I’ve spent a lot of time on this site talking about the difficulties of writing – how hard it can be to sit down and consistently put pen to paper. But after the writing is done, there’s a whole other step that I wanted to take some time today to touch on: editing.
Now editing is the bane of many writers’ existence and for good reason. To sit down and purposefully dissect what you spent so much time assembling is not just a daunting task, but often feels counterproductive. Of course, editing is anything but – it’s the only way to improve at our craft and it’s the only way to truly make our writing the best it can be. But in order to do a really great job editing, there are a few things you need.
You’ll need time in a couple of different ways. First, you’ll need time away from your work. The best edits are done when there’s a bit of distance between you and the words and the only way to get that is to walk away from the manuscript for a while. This can be hard, especially when you feel like you’re on a roll, but trust me, it’s for the best. If you edit too soon after writing, one of two things may happen: (1 & Best Case). You’ll feel like everything you wrote is perfect just the way it is and barely needs to be touched. Viola! You’ve done it! (2 & Worst Case). You’ll feel like everything you wrote is unsalvageable crap and you need to throw it all away and start over again.
The truth is usually somewhere in between. Give yourself the time you need to figure that out.
But you’ll also need time because editing is not going to be a quick process, or at least it shouldn’t be. Editing is where the work of writing really happens and it can take two or three or twelve passes at a work before it’s truly done. Depending on the length of your story, that could mean days or months of editing work. Be patient with yourself. Put in the time now and you will not regret it in the end.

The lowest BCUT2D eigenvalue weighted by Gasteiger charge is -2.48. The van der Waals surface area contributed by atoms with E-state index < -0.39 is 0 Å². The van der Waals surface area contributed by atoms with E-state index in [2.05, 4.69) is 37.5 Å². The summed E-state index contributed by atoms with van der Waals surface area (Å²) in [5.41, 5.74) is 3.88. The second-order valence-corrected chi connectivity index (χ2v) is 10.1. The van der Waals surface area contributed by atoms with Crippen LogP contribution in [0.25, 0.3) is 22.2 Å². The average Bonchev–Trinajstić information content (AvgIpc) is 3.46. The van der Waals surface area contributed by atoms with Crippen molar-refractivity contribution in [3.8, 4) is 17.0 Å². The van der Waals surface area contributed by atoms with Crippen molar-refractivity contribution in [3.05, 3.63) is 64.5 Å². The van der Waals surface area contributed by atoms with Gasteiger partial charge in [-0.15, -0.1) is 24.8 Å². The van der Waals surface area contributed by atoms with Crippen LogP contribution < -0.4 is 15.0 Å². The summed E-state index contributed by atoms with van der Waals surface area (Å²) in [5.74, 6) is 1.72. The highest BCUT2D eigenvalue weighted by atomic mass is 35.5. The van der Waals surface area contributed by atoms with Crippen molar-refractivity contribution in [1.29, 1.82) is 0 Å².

Just like it’s important for every writer to have dedicated writing space, I think it’s important to have dedicated editing space; a place you go when it’s time to whip out that red pen, whether that pen is literal or metaphorical for you. I’m also of the personal opinion that if you edit on the computer alone, you’re missing something from the process. Don’t be afraid to scribble yourself post it notes, flashcards, or spread out pages of story around you while you work if that’s what it takes. Just make sure you have the space!
- Multiple copies
I think most writers have learned this the hard way, so I’m putting this here so maybe someone else doesn’t have to. Never edit in the same file you wrote in. ALWAYS save a new file and perform all your edits there. Doing a new round of edits? Great! Save ANOTHER file. This will make it easier for you to really let loose with the cutting and reworking aspect of editing, when you know you always have your original you can fall back on if you hate what you’ve done. At certain stages of editing, I’ve even created brand new documents just for cut scenes. I almost never end up going back to those files, but to have them at the time feels awfully good.
- A strong voice
I mean this both literally and metaphorically. As a writer, having a strong voice is key during the editing process. You should know what the work is trying to say and how you want the story to sound in the end, that way you can work towards that. But you should also keep some water on hand, because your voice should get tired when you edit. If you’re not reading your work out loud at least once while you edit, it’s my opinion that you’re doing something very wrong. Reading aloud helps you hear what sentences are working and which aren’t, what dialogue comes off flat and what enriches character, where a metaphor captures a particular mood or image really well and where one derails the moment, and all kinds of other valuable things. If you’ve never read your work out loud go back and do it now! I guarantee you’ll be surprised at what you hear!
- Someone else
In the end, there’s only so much editing of our own work we can do. Having someone else, whether it’s an independent freelance editor or a trusted friend, look at our work and give their feedback is a key step in the writing process. They will catch things that we won’t, that we can’t, because we’re just too close to the work, no matter how long we’ve let it sit for. It’s probably the scariest editing step to embark upon, but it’s also potentially the most rewarding. When someone else looks at our work, they find things that we can improve upon, it’s true, but they also see things that we’re doing well, things we haven’t noticed, but should appreciate! It’s one of the best feelings in the world.